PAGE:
So how do I prepare for this examination? Well, first I should probably get some sunglasses. Law School will have a very strict no glasses policy, so you should get a pair of high-quality glasses or at least wear shades to protect your eyes from UV light that might otherwise damage your eyes. Law School will also probably require you to wear a certain shirt, a conservative tie, and a briefcase to and from the courthouse.
The rule about being required to wear a suit and tie is that it is an unwritten rule, which means that your wardrobe could make you take the pants-and-tie exam. That said, if you do happen to wind up taking that kind of exam, you should at least bring three pairs of black reading glasses with you. You never know what questions you’ll face, and seeing as the vast majority of questions come in the form of written responses, having good reading glasses will help you focus better.
Also, it’s important to remember that while a law student needs to appear professional on their exams, in real life you and everyone else will be much more critical of your performance. Therefore, your appearance is not as important as it may seem at first glance, but consider what kind of answers you will be getting. If you are asked to “take my witness examination” and you happen to be delivering a dramatic testimony about an issue that really matters in the case, chances are that you’ll need to wear a nice pair of hearing aids to help you out.
The bottom line is that you should bring a couple of different pairs of reading glasses with you to your examination. This way, no one will notice that you have mismatched glasses. At the very least, one pair of glasses should be in black or dark colors, and another pair should be white. (pairing white with black is probably a good rule of thumb, though you should try to avoid mixing the two colors.) It’s also important to note that you should not wear your shades or contacts when you go to testify about an episode that involved you looking at something suspicious.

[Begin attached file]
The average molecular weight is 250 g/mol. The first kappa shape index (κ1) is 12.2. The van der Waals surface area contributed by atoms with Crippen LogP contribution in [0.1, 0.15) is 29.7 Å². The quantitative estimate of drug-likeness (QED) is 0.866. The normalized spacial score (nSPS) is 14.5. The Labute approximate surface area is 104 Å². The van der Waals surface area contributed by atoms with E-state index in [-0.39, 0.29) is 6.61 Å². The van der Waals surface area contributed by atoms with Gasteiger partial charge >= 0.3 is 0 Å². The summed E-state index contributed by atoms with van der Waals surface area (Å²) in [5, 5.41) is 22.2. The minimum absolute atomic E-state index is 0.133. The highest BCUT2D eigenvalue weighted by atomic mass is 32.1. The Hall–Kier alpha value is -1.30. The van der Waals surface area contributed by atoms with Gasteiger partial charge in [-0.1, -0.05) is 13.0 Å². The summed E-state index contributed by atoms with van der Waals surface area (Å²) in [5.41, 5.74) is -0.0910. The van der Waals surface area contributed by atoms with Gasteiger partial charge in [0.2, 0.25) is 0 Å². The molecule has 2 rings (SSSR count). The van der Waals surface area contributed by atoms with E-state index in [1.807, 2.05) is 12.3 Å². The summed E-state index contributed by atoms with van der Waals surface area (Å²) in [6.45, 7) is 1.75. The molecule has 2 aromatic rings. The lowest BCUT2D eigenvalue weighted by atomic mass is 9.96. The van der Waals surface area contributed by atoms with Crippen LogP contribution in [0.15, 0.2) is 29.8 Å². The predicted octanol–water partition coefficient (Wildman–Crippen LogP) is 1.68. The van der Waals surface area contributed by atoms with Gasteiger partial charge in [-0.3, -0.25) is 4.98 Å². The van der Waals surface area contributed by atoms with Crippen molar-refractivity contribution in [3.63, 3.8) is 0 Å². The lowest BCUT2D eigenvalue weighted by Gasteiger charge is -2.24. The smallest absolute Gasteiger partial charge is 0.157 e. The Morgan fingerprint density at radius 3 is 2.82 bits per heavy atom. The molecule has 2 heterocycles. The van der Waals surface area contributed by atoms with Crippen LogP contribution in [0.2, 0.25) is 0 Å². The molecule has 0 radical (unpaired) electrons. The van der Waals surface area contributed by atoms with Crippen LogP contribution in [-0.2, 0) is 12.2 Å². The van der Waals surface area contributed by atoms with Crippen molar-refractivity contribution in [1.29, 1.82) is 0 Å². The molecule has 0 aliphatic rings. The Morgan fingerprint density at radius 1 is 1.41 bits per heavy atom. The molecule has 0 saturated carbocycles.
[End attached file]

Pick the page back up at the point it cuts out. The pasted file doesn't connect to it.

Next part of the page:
As for which types of eye gear to bring, the main categories include: Dramatic lines, Whips, and Sunglasses. Every time a character in a fictional story is asked to “see through” or “point of view,” they’re usually speaking from a dramatic point of view. To that end, it’s important that your eye gear matches the scene. For example, if the scene takes place inside a classroom, then you should bring a pair of solid-colored prescription glasses. If it takes place on the beach, then you need a pair of sunglasses with a dramatic, ocean-inspired design.
Another useful bit of advice from the examiner is to remember that it’s perfectly fine to wear shades or contact lenses in order to avoid violating the rules regarding what is and isn’t permitted. As long as they’re prescription glasses, lenses, or sunglasses, they can help you present yourself more clearly. And remember that your demeanor is just as important in court as your attire. If you’re wearing wrinkled clothes, your demeanor won’t be as credible as someone who’s dressed neatly and sporting a sharp-looking hairstyle.
Finally, as much as anything you wear can be taken seriously, don’t over-accessorize. Remember, your goal is to be present and take notes, not draw attention to yourself with funky accessories. While you might want to borrow a Bohemian necklace to add a unique flair to your outfit, don’t wear it while taking your stand. It will only make you look like a walking punch line.